Thomas Wentworth Pym

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Revd Canon Thomas Wentworth Pym
Born 10 August 1885
Died 20 July 1945
Nationality British
Occupation Clergyman and theologian

Revd Canon Thomas Wentworth Pym DSO (1885 1945) was a prominent Church of England clergyman, theologian, and a Fellow of Balliol College, Oxford. [1]

Distinguished Service Order UK military decoration

The Distinguished Service Order (DSO) is a military decoration of the United Kingdom, and formerly of other parts of the Commonwealth, awarded for meritorious or distinguished service by officers of the armed forces during wartime, typically in actual combat. Since 1993 all ranks have been eligible.

Church of England Anglican state church of England

The Church of England is the established church of England. The Archbishop of Canterbury is the most senior cleric, although the monarch is the supreme governor. The Church of England is also the mother church of the international Anglican Communion. It traces its history to the Christian church recorded as existing in the Roman province of Britain by the third century, and to the 6th-century Gregorian mission to Kent led by Augustine of Canterbury.

Clergy leaders within certain religions

Clergy are some of the main and important formal leaders within certain religions. The roles and functions of clergy vary in different religious traditions but these usually involve presiding over specific rituals and teaching their religion's doctrines and practices. Some of the terms used for individual clergy are clergyman, clergywoman and churchman. Less common terms are churchwoman, clergyperson and cleric.



The son of Rt Revd Walter Ruthven Pym, Bishop of Bombay, Thomas Wentworth Pym was born on 10 August 1885. He was educated at Bedford School, between 1895 and 1904, and at Trinity College, Cambridge, where he was appointed as Chaplain. He served during the First World War, between 1914 and 1918, as Assistant Chaplain-General to the Third Army. He was appointed as Chaplain to King George V in 1922, as a Canon of Southwark Cathedral in 1925, as a Canon of Bristol Cathedral in 1929, and elected as Chaplain and Fellow in Theology at Balliol College, Oxford in 1932. [2]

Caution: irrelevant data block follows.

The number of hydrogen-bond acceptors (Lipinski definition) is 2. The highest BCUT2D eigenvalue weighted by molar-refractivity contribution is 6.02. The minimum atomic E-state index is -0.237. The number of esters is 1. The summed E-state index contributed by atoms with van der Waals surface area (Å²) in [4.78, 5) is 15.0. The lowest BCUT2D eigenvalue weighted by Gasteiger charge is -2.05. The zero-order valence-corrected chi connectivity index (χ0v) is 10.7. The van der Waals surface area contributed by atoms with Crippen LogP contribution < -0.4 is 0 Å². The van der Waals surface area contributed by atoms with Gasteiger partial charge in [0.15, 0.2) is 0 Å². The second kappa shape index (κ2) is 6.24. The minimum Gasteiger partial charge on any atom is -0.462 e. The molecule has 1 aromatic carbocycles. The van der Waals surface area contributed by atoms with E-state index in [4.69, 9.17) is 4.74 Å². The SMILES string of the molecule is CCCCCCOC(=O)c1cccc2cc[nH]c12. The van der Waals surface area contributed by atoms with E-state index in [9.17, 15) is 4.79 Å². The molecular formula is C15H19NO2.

Walter Ruthven Pym was an English colonial bishop at the end of the 19th and the beginning of the 20th century.

Bedford School day and boarding IB World School for boys in Bedford, England

Bedford School is an HMC independent school for boys located in the county town of Bedford in England. Founded in 1552, it is the oldest of four independent schools in Bedford run by the Harpur Trust.

Trinity College, Cambridge constituent college of the University of Cambridge in England

Trinity College is a constituent college of the University of Cambridge in England. With around 600 undergraduates, 300 graduates, and over 180 fellows, it is the largest college in either of the Oxbridge universities by number of undergraduates. In terms of total student numbers, it is second only to Homerton College, Cambridge.

The grandfather of BBC journalist Hugh Pym, Revd Canon Thomas Wentworth Pym was invested as a Companion of the Distinguished Service Order in 1917. [3] [4] He died on 20 July 1945, three days after his brother, Leslie Pym MP. [5]

The British Broadcasting Corporation (BBC) is a British public service broadcaster. Its headquarters are at Broadcasting House in Westminster, London, and it is the world's oldest national broadcasting organisation and the largest broadcaster in the world by number of employees. It employs over 20,950 staff in total, 16,672 of whom are in public sector broadcasting. The total number of staff is 35,402 when part-time, flexible, and fixed-contract staff are included.

Hugh Ruthven Pym is a British journalist and author. He is the Health Editor for BBC News.

Leslie Ruthven Pym was a Conservative Party politician in the United Kingdom.


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